The rapid creation of new student groups over the past few years has taken the core of activist mobilization, split it into a hundred pieces and scattered them across campus.
From Vietnam-era anti-war posters to photographs of the Fossil Free Stanford protest, the University Archives work to actively transcribe history as it unfolds in the present.
Fascism 2,800 miles away is a different beast from fascism right here on the farm, and having a persistent and open conflict on campus would necessarily galvanize a drawn-out activist movement.
The problem now is that the reputation given by activists to the collective “administration” has stuck, even though the “Stanford” that activists fought against in 2014 is in many ways not the “Stanford” that we turn our sights to today.
We’ve got our movement; we know what we are resisting against; we know we’re in it for the long haul. But we don’t really yet have a way to act on our own terms – a way to win the slow burn of bad news attrition. It’s scarcely been a week, and I’m tired. Many of us are.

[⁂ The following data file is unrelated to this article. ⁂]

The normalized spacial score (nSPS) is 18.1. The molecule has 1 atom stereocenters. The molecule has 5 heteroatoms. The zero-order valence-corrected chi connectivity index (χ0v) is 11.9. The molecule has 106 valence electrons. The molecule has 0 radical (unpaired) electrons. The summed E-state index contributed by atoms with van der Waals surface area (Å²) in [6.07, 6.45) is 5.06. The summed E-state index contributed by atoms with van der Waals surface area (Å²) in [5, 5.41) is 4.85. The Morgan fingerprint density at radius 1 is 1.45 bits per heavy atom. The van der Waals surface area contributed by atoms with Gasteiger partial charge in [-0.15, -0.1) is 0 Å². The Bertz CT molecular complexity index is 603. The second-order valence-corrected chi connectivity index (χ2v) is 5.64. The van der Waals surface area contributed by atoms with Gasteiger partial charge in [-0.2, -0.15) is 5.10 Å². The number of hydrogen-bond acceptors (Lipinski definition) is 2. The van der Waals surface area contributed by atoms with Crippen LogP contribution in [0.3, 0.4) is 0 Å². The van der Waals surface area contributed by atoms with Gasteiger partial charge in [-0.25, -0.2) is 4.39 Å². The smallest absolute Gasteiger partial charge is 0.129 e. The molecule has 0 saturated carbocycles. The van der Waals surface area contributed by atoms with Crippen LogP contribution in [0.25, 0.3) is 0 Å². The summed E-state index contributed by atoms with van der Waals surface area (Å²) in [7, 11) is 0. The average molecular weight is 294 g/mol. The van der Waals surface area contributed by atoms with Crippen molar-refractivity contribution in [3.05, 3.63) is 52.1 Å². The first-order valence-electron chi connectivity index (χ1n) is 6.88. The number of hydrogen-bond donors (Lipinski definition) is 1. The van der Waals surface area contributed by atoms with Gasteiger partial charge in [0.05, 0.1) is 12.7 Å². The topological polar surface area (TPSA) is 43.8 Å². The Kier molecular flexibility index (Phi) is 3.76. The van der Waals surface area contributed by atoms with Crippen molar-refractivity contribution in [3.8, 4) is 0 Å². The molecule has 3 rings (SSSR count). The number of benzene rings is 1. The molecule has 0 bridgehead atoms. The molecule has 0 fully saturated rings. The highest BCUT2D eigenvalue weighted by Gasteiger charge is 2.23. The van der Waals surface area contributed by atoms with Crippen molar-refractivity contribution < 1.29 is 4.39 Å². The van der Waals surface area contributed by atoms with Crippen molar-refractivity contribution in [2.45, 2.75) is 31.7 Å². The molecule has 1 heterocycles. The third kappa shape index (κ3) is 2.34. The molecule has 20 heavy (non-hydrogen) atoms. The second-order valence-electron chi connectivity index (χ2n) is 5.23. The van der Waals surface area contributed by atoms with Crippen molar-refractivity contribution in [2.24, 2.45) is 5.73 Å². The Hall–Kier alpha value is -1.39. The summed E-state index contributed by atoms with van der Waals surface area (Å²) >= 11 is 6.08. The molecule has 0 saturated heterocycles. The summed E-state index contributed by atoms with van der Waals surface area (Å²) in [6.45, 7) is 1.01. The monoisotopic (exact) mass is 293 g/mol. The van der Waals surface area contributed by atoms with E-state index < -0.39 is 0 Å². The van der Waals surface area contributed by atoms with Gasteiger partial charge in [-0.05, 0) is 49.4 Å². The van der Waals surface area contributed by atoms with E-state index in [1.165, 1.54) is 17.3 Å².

In December 2016, almost two years after my first walk down the path, representatives on the Working Group approved Scary Path for construction and reported that all permits had been obtained.
As organizational theorists would argue, Stanford University, like many other modern universities, is less a cohesive institution and more an “organized anarchy.” An institution organized in this way is difficult to understand, let alone organize against.
On Tuesday night, a hundred people gathered at Pigott Hall to begin organizing a unified coalition against oppression, hate and intolerance in the wake of the 2016 Presidential Election. In the audience were undergraduate and graduate students alike, as well as faculty and staff and non-Stanford-affiliated community members looking to contribute to the discussion. This meeting was an effort to bring together people – some of whom had never organized before – to strategize, organize and create a comprehensive coalition against hate and in support of marginalized and targeted communities.